With an average consumption of c.4MWh per annum, installing each residential heat pump is equivalent to doubling the size of that customer. Doubling the volume of a customer can have a big impact in a business where a large portion of costs to serve (billing, marketing and administration) are fixed.

Accelerating decarbonisation

The coming years are critical if Ireland is to make meaningful progress towards its decarbonisation targets. Curtailing residential retrofit will reduce economic opportunities for some SMEs, albeit there will still be scope to retrofit many homes and spending can focus on those most in need from a social and health perspective.

There are technical issues relating to a change from the fabric-first model that would need to be given major consideration, such as the impact on annual heating bills and the technical demands that this would place on the distribution power network. Completion of the smart metering programme would also be a key enabler without which it is hard to see the benefits being realised.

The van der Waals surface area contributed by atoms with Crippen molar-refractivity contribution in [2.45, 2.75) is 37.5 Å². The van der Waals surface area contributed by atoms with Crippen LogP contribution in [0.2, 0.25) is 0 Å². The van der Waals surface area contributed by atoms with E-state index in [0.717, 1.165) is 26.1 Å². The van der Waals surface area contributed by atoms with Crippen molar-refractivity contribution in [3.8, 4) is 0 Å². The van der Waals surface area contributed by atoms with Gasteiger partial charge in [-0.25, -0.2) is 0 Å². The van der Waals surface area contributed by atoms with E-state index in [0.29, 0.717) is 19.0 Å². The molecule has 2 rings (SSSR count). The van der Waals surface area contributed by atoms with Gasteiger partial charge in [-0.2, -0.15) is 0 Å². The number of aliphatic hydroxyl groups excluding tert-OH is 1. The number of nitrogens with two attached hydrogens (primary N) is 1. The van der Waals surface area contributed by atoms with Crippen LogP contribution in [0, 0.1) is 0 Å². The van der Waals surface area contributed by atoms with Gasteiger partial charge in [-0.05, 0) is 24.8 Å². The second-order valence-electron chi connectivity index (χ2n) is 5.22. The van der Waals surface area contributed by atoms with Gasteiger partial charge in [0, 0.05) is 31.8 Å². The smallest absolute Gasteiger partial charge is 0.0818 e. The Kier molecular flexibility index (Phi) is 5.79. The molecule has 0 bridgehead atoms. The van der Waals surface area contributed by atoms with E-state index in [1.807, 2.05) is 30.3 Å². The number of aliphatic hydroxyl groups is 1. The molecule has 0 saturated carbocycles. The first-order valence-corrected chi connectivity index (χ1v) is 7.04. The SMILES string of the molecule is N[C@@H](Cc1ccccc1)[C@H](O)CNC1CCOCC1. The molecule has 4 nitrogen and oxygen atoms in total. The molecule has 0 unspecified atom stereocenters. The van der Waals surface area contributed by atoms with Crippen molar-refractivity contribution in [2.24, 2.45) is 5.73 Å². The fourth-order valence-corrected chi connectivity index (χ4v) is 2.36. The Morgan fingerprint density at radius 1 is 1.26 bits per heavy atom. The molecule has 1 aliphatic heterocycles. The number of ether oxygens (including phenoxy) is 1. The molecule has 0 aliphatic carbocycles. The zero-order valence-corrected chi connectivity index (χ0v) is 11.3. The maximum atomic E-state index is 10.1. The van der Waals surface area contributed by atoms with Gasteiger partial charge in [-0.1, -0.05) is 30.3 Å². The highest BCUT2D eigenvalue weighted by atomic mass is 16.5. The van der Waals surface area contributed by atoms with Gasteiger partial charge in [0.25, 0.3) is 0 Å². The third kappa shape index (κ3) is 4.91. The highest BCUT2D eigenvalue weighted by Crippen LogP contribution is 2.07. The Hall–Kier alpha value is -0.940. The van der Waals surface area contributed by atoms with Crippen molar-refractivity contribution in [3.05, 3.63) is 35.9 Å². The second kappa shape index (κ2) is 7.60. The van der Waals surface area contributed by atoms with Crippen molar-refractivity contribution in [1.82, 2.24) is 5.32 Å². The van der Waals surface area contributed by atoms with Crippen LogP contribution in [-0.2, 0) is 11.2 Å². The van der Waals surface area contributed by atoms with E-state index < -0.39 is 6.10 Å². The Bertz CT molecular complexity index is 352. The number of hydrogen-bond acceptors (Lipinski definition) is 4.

The National Heat Study does, however, present the possibility of a major opportunity for Government, homeowners and electricity suppliers to accelerate decarbonisation while reducing capital expenditure in parallel.


The SEAI’s National Heat Study contains findings in respect of residential decarbonisation which suggests that a major change in public policy could be appropriate. This could see heat pumps deployed in up to 78% of buildings without the requirement to undertake a costly fabric upgrade first. This approach would be radically different to what is currently envisaged but it merits consideration, given it has the potential to deliver rapid decarbonisation of residential heat at a lower cost for Government and households.

About this article

By Tomás Murray

EY Ireland Strategy and Transactions Director

Member of Government and Infrastructure team. Tomás provides financial, commercial, strategy and economics advice to public/private clients, working mainly in the energy and healthcare sectors.